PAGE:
They were fortunate to have many contractors and artisan builders within their network of family and friends, including Tyson Rinderknecht as general contractor and the woodwork expertise of Nome Furniture. Graniterra cut the counters to their exact specifications to allow space for the racks that double as display cases and for the sales registers, which are positioned to mimic the setup at the market stall.

Bailey is eager for visitors to check out the restroom, where hand-painted pastries seem to levitate off the walls. Fellow market vendor (and frequent customer) Nicolas Holman customized the room, complete with one of the bright-pink Simpsons-like doughnuts that Hissong makes for fun and two of Holman’s signature fried eggs.

Although the space is diminutive, Bailey and Hissong have maximized the layout and adapted as needed—for example, the walk-in cooler is actually located behind the building.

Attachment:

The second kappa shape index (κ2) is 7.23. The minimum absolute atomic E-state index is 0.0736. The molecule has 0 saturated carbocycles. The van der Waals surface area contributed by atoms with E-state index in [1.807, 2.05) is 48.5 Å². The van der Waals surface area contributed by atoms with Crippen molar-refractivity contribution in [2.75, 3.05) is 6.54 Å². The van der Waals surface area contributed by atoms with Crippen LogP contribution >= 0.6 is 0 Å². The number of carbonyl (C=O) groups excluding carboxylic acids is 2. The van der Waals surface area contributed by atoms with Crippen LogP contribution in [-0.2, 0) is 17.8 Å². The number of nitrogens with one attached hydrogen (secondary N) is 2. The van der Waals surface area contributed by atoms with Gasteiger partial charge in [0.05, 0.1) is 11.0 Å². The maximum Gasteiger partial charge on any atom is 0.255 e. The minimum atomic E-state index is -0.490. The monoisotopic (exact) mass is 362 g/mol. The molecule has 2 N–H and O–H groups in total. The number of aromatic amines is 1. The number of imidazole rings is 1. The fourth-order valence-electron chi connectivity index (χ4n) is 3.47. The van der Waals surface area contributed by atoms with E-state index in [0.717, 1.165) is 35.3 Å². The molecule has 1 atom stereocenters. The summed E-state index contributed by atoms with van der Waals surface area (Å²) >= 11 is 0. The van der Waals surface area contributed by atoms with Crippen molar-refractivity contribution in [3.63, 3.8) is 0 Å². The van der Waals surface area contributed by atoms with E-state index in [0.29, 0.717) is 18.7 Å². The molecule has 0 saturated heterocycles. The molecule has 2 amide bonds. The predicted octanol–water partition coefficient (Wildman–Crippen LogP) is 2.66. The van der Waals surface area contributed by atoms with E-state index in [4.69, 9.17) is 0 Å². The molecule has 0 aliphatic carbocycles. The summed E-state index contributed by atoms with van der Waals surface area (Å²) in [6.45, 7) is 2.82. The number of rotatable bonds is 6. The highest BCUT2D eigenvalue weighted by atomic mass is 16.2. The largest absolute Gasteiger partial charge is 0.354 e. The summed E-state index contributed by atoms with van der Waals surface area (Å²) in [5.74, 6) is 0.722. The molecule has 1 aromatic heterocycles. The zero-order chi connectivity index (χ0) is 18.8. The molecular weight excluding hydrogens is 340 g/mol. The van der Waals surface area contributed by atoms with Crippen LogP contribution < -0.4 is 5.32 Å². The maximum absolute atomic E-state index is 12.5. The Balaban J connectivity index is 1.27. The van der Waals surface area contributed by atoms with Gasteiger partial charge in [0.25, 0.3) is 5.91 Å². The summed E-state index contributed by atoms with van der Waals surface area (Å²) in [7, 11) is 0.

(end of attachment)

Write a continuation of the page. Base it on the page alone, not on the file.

Bailey says their initial sales goals were based on their two-day-a-week appearances at the farmers’ markets, but based on the sales volumes and per-ticket amounts, they will likely surpass their goals quickly.

They also intend to continue offering catering—both baked goods and full menus for events, such as weddings—and selling breads to wholesale customers. “We want to get our catering menu up soon so customers can see those offerings,” Bailey says. They also plan to do pop-ups and occasional appearances at the farmers’ markets where the Damn Fine Hand Pies legacy began.

“We have the team now to move things from idea to product much faster,” Bailey says. “The sky’s the limit when we have these new kitchen tools and these amazing people.”